Poetry Niche – July 2022


A haiku is a short poem that uses imagistic language to convey the essence of an experience of nature intuitively linked to the human condition. The term haiku is credited to Japanese poet and literary critic Masaoka Shiki, who lived in the late Meiji period (late nineteenth and early twentieth centuries). Most haiku in English consist of three unrhymed lines of seventeen or fewer syllables. In Japanese a typical haiku has seventeen on (sounds) arranged five, seven, and five. Traditional Japanese haiku include a kigo, a word or phrase that helps identify the season and a kireji, a sort of spoken punctuation that gives emphasis to one part of the poem. One common technique is juxtaposing two images or ideas (Japanese rensô). Most haiku have no titles, and metaphors and similes are commonly avoided.

Here is an example by Yuko Shimizu from his 2021 publication, Sotogawa no Watashi (My External Self), 2021.

like releasing

the hand of one’s partner

Spring departs

The implication is that these hands are those of two lovers, though it is also possible to interpret them as the hands of a mother and child. We see and feel those hands letting go. Only with the next phrase do we realize that the poem is not about the hands. This technique of beginning a haiku with one image and then pivoting and turning that image into another is a common technique. When spring finally leaves and summer replaces it, we know that it is inevitable so are able to let go. There is a feeling of pathos in this haiku as we superimpose such feelings towards spring onto the relationship between the two hand holders.


A senryu is a poem, structurally similar to haiku, that highlights the foibles of human nature, usually in a humorous or satiric way. . The senryu was named for Karai Senryū, a poet who lived from 1718 to 1790, during the Edo period. Many so-called “haiku” in English are really senryu.

I am told I look young

That is how I know

I am not young anymore

To sum up, haiku describes natural nature, and senryu describes human nature.

Common Scents

by Steve Hluchan

Artists to Nature

great odes do compose,

like Beethoven’s 6th,

everyone knows.

I go to the kitchen

look out at the trees

I open the window

hear birds, feel the breeze.

I sit myself down

At my worn writing desk,

sharpen chewed yellow pencils,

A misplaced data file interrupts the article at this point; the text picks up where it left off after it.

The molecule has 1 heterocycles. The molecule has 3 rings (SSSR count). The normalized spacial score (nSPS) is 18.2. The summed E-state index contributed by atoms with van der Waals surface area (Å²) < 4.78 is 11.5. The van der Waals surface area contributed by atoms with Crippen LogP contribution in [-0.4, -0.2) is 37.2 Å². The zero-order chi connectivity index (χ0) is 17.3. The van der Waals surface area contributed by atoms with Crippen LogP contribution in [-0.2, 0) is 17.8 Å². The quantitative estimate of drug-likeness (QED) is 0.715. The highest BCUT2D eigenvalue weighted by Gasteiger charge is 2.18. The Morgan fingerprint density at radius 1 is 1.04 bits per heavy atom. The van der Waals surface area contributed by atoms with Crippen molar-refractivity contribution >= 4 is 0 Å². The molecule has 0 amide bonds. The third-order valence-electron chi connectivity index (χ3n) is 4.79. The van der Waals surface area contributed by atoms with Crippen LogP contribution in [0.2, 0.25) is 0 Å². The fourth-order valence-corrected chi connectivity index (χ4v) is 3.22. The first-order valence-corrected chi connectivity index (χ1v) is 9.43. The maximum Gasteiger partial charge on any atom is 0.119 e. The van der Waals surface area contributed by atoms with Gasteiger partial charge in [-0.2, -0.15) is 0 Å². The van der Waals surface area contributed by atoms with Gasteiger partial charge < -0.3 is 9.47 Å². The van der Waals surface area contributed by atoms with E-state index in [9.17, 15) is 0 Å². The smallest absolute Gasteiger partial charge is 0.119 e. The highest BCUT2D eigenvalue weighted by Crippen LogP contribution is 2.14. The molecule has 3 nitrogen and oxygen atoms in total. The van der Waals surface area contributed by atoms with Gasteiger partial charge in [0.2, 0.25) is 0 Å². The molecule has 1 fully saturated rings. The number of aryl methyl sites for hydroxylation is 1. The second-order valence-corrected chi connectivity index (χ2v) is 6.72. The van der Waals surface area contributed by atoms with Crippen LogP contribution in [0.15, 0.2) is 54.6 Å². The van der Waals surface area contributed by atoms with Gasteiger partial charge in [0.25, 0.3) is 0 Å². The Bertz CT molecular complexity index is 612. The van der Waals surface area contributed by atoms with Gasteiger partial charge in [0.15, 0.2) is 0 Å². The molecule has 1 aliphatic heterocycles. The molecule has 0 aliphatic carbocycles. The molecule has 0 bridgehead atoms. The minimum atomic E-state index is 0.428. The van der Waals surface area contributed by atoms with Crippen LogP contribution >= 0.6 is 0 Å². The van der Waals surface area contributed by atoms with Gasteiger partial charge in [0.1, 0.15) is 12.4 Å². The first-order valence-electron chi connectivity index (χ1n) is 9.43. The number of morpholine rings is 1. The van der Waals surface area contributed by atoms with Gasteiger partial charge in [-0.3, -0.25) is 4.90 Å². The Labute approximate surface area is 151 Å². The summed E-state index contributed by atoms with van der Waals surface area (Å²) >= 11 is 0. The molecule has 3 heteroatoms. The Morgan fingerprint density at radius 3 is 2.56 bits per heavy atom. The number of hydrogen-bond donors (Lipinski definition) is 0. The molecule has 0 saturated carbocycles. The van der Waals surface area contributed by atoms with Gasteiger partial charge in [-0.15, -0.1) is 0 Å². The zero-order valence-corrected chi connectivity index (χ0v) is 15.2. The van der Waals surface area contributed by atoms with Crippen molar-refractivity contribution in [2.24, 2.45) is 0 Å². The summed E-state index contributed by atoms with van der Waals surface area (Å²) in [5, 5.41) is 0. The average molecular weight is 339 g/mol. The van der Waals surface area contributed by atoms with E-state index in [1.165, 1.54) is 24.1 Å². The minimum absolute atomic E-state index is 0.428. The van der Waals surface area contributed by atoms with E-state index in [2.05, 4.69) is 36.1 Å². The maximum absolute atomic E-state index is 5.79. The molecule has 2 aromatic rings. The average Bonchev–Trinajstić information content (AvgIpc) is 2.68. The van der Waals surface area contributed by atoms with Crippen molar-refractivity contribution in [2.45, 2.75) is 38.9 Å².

shred these reams so grotesque.

I’m spent to the scrawl.

for that immortal phrase.

I’ve slowed to a crawl

in a Minotaur’s maze.

I break out of this maze,

the immortality phase

from pie-in-the -sky I

resign authorship.

When a bell calls, awaking –

Its the timer for baking,

the aroma of cookie,

time to play hooky!

Dental Intermissions

by Judy Dykstra-Brown

There’s nothing quite so fundamental
when it comes to matters dental
as the fact that teeth gone missing
mar the esthetics of kissing.

It’s doubtful that a dental gap
would land a lass upon the lap
of any lad whose reminiscing
will be done with s’s hissing.

Potential lovers tend to hate
suitors of the toothless state.
Better they should duplicate
those teeth that happened to vacate

those facial places deep inside
the mouths wherein they should reside.
Teeth should be natives of the jaws
that reside within the maws

of suitors that might deign to woo—
to hug and kiss and bill and coo.
In short, what lass does less than censure
a suitor who forgets his denture?

zigzagged stanzas suggest missing teeth

Friends And Flowers

by Joaquin A. Hawkins

A  withered bloom,  a  fallen petal,  a bye-gone

delight of  luminous  color,  once brightly shone

under Southern skies, radiant  ‘neath the

warming comfort of the sun’s rays.

Now its glory is dimmed by time, as seasons

come, fade away, thus beckoning the chill of

winter’s night, ‘til Spring ushers in

a dawning new day.

Yet, I recall the infant beauty of said flower,

in its youth, how it blossomed in full maturity

to dazzle the eye and nose of all, with

its splendor and fragrant prime.

Memories linger long of such wonder, yearning